Antimicrobial Activity of Essential Oils Against the Fungal Pathogens Ascosphaera apis and Pseudogymnoascus destructans
Molecular and Cellular Biology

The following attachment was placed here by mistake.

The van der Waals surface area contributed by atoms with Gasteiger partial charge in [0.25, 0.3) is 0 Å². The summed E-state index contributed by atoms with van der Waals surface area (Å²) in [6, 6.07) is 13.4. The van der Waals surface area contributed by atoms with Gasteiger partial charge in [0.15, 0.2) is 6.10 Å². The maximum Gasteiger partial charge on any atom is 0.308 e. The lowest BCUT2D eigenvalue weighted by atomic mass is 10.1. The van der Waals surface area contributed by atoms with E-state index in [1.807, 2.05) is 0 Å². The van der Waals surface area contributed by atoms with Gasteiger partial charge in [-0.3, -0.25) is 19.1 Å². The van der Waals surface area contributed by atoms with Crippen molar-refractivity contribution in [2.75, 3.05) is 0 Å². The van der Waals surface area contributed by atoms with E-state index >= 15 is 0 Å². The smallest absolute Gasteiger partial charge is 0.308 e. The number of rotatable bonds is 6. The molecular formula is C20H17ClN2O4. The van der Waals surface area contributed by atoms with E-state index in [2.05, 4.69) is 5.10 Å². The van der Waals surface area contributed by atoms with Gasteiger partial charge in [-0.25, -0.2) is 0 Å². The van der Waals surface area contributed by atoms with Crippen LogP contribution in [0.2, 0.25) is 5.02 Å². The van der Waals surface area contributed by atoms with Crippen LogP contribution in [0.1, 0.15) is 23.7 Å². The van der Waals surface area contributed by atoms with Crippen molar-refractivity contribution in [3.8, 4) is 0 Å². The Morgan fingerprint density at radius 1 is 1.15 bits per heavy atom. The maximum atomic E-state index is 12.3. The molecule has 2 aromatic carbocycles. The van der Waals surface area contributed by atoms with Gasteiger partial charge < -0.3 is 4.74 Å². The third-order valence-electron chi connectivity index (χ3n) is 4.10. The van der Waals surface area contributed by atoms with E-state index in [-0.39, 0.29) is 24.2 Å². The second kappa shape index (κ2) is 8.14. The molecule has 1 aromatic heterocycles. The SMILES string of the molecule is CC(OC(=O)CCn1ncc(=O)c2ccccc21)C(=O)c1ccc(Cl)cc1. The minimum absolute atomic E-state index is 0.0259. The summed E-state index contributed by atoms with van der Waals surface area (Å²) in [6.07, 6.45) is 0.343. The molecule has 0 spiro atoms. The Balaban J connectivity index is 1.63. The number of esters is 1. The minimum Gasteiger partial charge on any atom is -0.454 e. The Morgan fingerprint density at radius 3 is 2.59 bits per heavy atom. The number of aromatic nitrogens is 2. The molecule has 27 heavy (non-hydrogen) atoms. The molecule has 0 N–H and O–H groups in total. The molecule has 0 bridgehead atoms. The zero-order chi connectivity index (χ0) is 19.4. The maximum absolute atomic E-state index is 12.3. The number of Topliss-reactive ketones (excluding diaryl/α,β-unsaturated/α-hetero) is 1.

Fungal pathogens are a growing worldwide concern. Declines in a number of economically and agriculturally important plant and animal species pose a significant threat to both biodiversity and food security. Although many effective antifungal agents have been identified, their toxicity often precludes their use with food products or sensitive animal species. This has prompted the exploration of natural products as effective treatment compounds. In the present study, several essential oils were tested for their capacity to limit the growth of the fungal pathogens Ascosphaera apis and Pseudogymnoascus destructans, the causative agents of chalkbrood disease among honey bee larvae and white-nose syndrome among bats, respectively. Essential oils of cinnamon bark, citronella, lemongrass, and orange were exposed to A. apis in contact-dependent oil-agar suspensions as well as in contact-independent shared airspaces. Essential oils of cinnamon bark, citronella, and lemongrass were exposed to P. destructans in contact-dependent oil-agar suspensions. All compounds were found to significantly inhibit mycelial growth at low concentrations, suggesting the potential for these natural products to be used for controlling these and other select fungal pathogens.
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